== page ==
Despite its standardization as IEEE 1149.1 in 1990 and wide use in the industry, many test engineers and developers still do not fully understand the benefits of boundary scan test. The misconceptions regarding this well-established technology, also known as JTAG test, have led to its relatively slow acceptance or complete rejection by some companies. Here are some reasons why acceptance of boundary scan test has been slow:
- Cannot thoroughly test a UUT.
- Limited test applications.
- Limited number of components supporting the technology.
- Cost to purchase and use boundary scan components.
Figure 1. Development of New Technologies
Despite enormous manufacturing improvements, production problems and component failures do occur. New package types, higher pin-count devices, and denser layouts on PCBs continue to challenge the manufacturing process, as shown in Figure 1.
The installation of large, complex chips continues to be an area for recurring faults. However, faulty assemblies must not reach the end user. The goal is to catch any fault as soon as possible in the production cycle by establishing an effective manufacturing test strategy.
The production process of a PCB must be analyzed to gain optimal quality at minimal costs. The main issue is failure analysis, with failure classification that helps determine the cause of the problem. Several test techniques can be used to check PCBs for failures. As an example, Table 1 shows common test technologies, their fault coverage, and the fault distribution in a production line of a German OEM.Pros and Cons of Specific Test Techniques
Table 1 indicates that functional test (FT), in-circuit test (ICT), and flying- probe test (FPT) attain high test coverage of 90.8%. On the other hand, automated optical inspection (AOI) detects all faults except electrically defective components and faults caused by nonvisible solder joints, especially under ball grid arrays (BGAs).
The cons of these test techniques are listed in the following:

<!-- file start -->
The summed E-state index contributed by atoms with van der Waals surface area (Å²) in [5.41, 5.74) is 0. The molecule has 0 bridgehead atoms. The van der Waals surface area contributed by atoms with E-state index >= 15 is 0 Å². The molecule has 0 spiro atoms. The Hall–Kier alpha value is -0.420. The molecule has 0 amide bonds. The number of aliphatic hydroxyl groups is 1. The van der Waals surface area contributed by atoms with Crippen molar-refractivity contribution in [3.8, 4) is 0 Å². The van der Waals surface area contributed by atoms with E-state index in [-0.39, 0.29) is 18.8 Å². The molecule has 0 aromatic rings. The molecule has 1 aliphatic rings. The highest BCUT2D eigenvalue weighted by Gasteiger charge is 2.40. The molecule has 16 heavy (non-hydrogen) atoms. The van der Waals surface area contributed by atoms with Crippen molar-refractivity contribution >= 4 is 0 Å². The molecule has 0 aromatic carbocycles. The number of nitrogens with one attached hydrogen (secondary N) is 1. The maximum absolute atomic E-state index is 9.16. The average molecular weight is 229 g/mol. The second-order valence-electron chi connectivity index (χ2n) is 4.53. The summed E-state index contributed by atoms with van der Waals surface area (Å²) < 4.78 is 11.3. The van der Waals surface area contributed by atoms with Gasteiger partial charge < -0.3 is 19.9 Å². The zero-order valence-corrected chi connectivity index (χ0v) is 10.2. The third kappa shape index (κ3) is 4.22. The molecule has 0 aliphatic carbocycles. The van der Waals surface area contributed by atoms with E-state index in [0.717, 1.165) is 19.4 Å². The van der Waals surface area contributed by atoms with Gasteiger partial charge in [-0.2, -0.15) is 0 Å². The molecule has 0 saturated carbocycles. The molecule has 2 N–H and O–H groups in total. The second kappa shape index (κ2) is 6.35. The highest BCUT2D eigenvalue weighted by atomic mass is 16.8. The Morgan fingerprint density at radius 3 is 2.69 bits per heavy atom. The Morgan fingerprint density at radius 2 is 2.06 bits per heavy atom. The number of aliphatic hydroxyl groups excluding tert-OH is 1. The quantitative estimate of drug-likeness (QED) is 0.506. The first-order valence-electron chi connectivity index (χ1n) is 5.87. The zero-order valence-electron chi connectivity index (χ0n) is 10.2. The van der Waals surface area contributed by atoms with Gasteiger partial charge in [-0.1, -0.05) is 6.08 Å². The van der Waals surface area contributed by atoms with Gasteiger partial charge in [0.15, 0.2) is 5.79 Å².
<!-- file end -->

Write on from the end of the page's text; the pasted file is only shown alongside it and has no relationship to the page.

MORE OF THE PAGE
- Test-program creation very time-consuming lasting weeks to months; average cost approximately $15k.
- Very high costs in repair due to limited diagnostics; well-trained personnel required for troubleshooting and fault isolation; average troubleshooting time: 30 min; cost approximately $20 per fault.
- Test of all functions (coverage of all possible faults) practically impossible.
|Fault Type||Fault Distribution In Percent||Functional Test||In-Circuit Test||AOI||Flying-Probe Test|
|SMT Placement Fault||28.5||Yes||Yes||Yes||Yes|
|THT Placement Fault||7.3||Yes||Yes||Yes||Yes|
|THT Soldering Defect||4.1||Yes||Yes||Yes||Yes|
|SMT Reflow Soldering Defect||27.2||Yes||Yes||Partly (13.6)||Yes|
|SMT Wave Soldering Defect||1.8||Yes||Yes||Yes||Yes|
|Coverage in Percent||100||90.8||90.8||65.1|
Table 1. Test Technologies and Test Coverage (Statistic Average Values)
- High costs in test preparation due to UUT-specific test fixture; average cost $10k to $15k, more for highly complex fixtures.
- Extra costs when the UUT??s PCB layout changes.
- Storage and maintenance of test adapters very expensive.
- Probe placement more complicated due to ever-denser layouts.
- Impossible to access high lead-count BGAs via nails; unproductive to include in the layout and then probe extra test pads because the advantage of very large-scale integration (VLSI), namely the space savings, would be eliminated.
- Only visible features verified; fault detection at hidden solder joints not possible.
- No electrical test.
- High test execution time due to sequential probing of test points.
- Maintenance costs for worn probe tips and moving parts.
Boundary scan is possibly the most resourceful test technique, testing the connectivity on a PCB, similar to ICT, or between PCBs but without the need of physical contact to test pads (Figure 2). With only four lines, it drives and measures thousands of test points simultaneously, detects the failure location, and finds faults even under BGA components. While ICT requires specially constructed adapters, boundary scan testing is possible even if there is only one scanable component on the board.
Essentially, boundary scan means testing at the boundary of an IC. In addition to the core logic, special test logic is implemented in an IEEE 1149-compliant IC.1,2 Test points, or boundary scan cells, are put between core logic and physical device pins. To provide access to these test points, all boundary scan cells of a device are linked together to the boundary scan register, which is accessible from the outside through the test access port (TAP).